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. Last Updated: 07/27/2016

President Says He Will Pardon Pope

President Vladimir Putin has indicated that he would pardon U.S. businessman and former naval intelligence officer Edmond Pope, convicted last week as a spy.

U.S. President Bill Clinton said the move would be a "great relief to all Americans."

Putin told reporters Saturday that he felt obliged to heed his pardons commission, which recommended Friday that Pope, 54, go free. Clinton said Putin had promised him over the telephone that he would pardon Pope.

The announcements seemed to resolve the fate Pope, who had been sentenced to 20 years.

Putin said he could not free Pope until Thursday, when his sentence formally starts. Pope?s wife, Cheri, in Moscow pleading on her husband?s behalf, was said to be encouraged but not prepared to celebrate until her husband was free.

"You know the decision of the Presidential Pardons Commission," Putin said. "The pardons commission is made up of wholly authoritative and respected public figures and cultural figures, and of course I cannot but heed their opinion."

Clinton told reporters at the White House that the decision might repair ties between Washington and Moscow, strained over the past few years by arms control, Kosovo and other issues.

"He [Putin] told me he was going to do it," Clinton said. "I?m very appreciative of his action. ? It?s something I think is very positive, not only on the merits of this [case] but for the long-term health of our relations with Russia."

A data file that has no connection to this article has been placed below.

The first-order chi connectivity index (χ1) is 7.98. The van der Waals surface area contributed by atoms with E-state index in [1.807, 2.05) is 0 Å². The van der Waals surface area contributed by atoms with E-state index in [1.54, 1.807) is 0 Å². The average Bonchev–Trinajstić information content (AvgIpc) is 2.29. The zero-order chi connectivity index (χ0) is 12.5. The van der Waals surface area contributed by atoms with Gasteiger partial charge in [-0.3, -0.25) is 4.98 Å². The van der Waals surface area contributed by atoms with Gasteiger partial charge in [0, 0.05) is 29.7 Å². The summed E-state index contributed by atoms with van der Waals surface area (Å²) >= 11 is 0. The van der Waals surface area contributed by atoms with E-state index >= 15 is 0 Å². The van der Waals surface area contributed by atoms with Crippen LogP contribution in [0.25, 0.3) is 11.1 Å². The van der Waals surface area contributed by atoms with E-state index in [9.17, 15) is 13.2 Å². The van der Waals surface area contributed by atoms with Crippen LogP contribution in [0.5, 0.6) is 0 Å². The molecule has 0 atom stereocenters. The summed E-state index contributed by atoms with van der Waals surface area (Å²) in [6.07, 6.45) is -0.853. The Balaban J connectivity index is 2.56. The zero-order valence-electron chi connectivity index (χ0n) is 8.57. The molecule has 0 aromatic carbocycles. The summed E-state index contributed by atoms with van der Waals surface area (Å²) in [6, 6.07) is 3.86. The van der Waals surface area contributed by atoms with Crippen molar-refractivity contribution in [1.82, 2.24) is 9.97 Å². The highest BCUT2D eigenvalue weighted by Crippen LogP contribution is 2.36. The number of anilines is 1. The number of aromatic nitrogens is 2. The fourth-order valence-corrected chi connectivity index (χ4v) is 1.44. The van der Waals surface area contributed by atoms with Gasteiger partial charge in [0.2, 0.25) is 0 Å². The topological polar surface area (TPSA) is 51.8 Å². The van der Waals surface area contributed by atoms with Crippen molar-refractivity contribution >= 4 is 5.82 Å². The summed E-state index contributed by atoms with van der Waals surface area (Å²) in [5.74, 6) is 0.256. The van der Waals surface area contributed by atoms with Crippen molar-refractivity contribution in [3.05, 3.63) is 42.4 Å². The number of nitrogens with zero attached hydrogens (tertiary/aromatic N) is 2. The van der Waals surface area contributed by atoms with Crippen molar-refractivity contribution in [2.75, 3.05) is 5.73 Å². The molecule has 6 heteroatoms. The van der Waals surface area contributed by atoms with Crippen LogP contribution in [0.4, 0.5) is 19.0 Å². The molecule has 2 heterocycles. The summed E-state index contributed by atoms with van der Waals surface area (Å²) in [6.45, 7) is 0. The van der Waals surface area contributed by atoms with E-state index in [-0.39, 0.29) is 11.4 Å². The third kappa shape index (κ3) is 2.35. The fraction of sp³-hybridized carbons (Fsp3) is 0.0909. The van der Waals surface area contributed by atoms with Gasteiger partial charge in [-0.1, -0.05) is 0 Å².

Putin, speaking to reporters on a visit to Magnitogorsk in the Ural Mountains, said maintaining ties between the countries was a motive behind his decision.

Pope was arrested in April by the Federal Security Service and charged with trying to buy secrets about a high-speed torpedo.

He said he was doing research on possible civilian uses for military technology, and none of the material he sought was secret. But after a trial closed to the public, a court convicted and sentenced him Wednesday.

Putin Calls for Price Regulation

Also Saturday, Putin said the state should regulate rising electricity and transportation costs and protect the millions of Russians living below the poverty level, The Associated Press reported.

"We have been observing an uncontrolled growth of prices lately" in electricity and transportation costs, Putin said. The state should step in to slow the rise, he said.